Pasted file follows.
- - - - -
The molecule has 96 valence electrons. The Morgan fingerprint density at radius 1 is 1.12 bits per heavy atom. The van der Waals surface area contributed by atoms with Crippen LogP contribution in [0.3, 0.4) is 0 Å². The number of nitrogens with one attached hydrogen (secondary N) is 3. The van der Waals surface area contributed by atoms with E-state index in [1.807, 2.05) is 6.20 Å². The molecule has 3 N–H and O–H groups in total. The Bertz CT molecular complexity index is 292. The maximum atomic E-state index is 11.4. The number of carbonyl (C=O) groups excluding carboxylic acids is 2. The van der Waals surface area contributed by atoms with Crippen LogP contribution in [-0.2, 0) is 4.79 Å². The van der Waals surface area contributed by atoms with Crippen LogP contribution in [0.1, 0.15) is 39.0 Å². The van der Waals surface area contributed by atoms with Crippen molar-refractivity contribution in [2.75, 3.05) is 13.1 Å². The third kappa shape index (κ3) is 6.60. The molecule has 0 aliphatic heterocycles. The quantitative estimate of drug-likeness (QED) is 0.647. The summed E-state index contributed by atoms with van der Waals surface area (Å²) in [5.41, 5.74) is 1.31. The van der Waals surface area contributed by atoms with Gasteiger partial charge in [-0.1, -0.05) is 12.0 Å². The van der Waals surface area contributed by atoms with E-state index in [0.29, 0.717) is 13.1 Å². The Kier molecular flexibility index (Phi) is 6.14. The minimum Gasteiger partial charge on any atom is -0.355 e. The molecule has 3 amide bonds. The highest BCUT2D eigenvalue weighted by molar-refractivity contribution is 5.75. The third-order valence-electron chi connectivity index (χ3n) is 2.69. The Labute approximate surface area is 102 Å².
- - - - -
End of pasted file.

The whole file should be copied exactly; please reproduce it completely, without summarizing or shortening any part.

The molecule has 96 valence electrons. The Morgan fingerprint density at radius 1 is 1.12 bits per heavy atom. The van der Waals surface area contributed by atoms with Crippen LogP contribution in [0.3, 0.4) is 0 Å². The number of nitrogens with one attached hydrogen (secondary N) is 3. The van der Waals surface area contributed by atoms with E-state index in [1.807, 2.05) is 6.20 Å². The molecule has 3 N–H and O–H groups in total. The Bertz CT molecular complexity index is 292. The maximum atomic E-state index is 11.4. The number of carbonyl (C=O) groups excluding carboxylic acids is 2. The van der Waals surface area contributed by atoms with Crippen LogP contribution in [-0.2, 0) is 4.79 Å². The van der Waals surface area contributed by atoms with Crippen LogP contribution in [0.1, 0.15) is 39.0 Å². The van der Waals surface area contributed by atoms with Crippen molar-refractivity contribution in [2.75, 3.05) is 13.1 Å². The third kappa shape index (κ3) is 6.60. The molecule has 0 aliphatic heterocycles. The quantitative estimate of drug-likeness (QED) is 0.647. The summed E-state index contributed by atoms with van der Waals surface area (Å²) in [5.41, 5.74) is 1.31. The van der Waals surface area contributed by atoms with Gasteiger partial charge in [-0.1, -0.05) is 12.0 Å². The van der Waals surface area contributed by atoms with E-state index in [0.29, 0.717) is 13.1 Å². The Kier molecular flexibility index (Phi) is 6.14. The minimum Gasteiger partial charge on any atom is -0.355 e. The molecule has 3 amide bonds. The highest BCUT2D eigenvalue weighted by molar-refractivity contribution is 5.75. The third-order valence-electron chi connectivity index (χ3n) is 2.69. The Labute approximate surface area is 102 Å².